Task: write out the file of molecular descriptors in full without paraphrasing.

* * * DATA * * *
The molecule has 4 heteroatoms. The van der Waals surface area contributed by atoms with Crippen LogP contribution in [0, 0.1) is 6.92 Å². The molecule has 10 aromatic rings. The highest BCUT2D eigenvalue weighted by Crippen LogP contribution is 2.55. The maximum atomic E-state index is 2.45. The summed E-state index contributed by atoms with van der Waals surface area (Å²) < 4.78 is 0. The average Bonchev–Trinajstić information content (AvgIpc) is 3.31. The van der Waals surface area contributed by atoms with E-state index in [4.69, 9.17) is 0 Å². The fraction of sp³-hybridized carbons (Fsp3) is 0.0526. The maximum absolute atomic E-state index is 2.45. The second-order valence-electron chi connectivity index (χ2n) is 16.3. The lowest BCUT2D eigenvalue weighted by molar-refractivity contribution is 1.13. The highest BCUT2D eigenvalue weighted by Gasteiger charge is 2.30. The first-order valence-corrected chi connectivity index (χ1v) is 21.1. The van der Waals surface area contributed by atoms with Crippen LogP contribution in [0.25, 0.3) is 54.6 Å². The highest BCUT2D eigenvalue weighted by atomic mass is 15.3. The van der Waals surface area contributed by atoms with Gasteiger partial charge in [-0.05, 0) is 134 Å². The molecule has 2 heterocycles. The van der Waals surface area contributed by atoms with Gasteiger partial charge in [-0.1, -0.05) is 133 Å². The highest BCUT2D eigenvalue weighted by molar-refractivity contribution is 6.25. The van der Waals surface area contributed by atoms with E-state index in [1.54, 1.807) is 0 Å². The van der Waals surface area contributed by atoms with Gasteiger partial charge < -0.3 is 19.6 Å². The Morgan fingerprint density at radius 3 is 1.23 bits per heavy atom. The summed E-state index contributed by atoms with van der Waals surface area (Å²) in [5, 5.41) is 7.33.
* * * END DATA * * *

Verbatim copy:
The molecule has 4 heteroatoms. The van der Waals surface area contributed by atoms with Crippen LogP contribution in [0, 0.1) is 6.92 Å². The molecule has 10 aromatic rings. The highest BCUT2D eigenvalue weighted by Crippen LogP contribution is 2.55. The maximum atomic E-state index is 2.45. The summed E-state index contributed by atoms with van der Waals surface area (Å²) < 4.78 is 0. The average Bonchev–Trinajstić information content (AvgIpc) is 3.31. The van der Waals surface area contributed by atoms with E-state index in [4.69, 9.17) is 0 Å². The fraction of sp³-hybridized carbons (Fsp3) is 0.0526. The maximum absolute atomic E-state index is 2.45. The second-order valence-electron chi connectivity index (χ2n) is 16.3. The lowest BCUT2D eigenvalue weighted by molar-refractivity contribution is 1.13. The highest BCUT2D eigenvalue weighted by Gasteiger charge is 2.30. The first-order valence-corrected chi connectivity index (χ1v) is 21.1. The van der Waals surface area contributed by atoms with Crippen LogP contribution in [0.25, 0.3) is 54.6 Å². The highest BCUT2D eigenvalue weighted by atomic mass is 15.3. The van der Waals surface area contributed by atoms with Gasteiger partial charge in [-0.05, 0) is 134 Å². The molecule has 2 heterocycles. The van der Waals surface area contributed by atoms with Gasteiger partial charge in [-0.1, -0.05) is 133 Å². The highest BCUT2D eigenvalue weighted by molar-refractivity contribution is 6.25. The van der Waals surface area contributed by atoms with E-state index in [1.54, 1.807) is 0 Å². The van der Waals surface area contributed by atoms with Gasteiger partial charge < -0.3 is 19.6 Å². The Morgan fingerprint density at radius 3 is 1.23 bits per heavy atom. The summed E-state index contributed by atoms with van der Waals surface area (Å²) in [5, 5.41) is 7.33.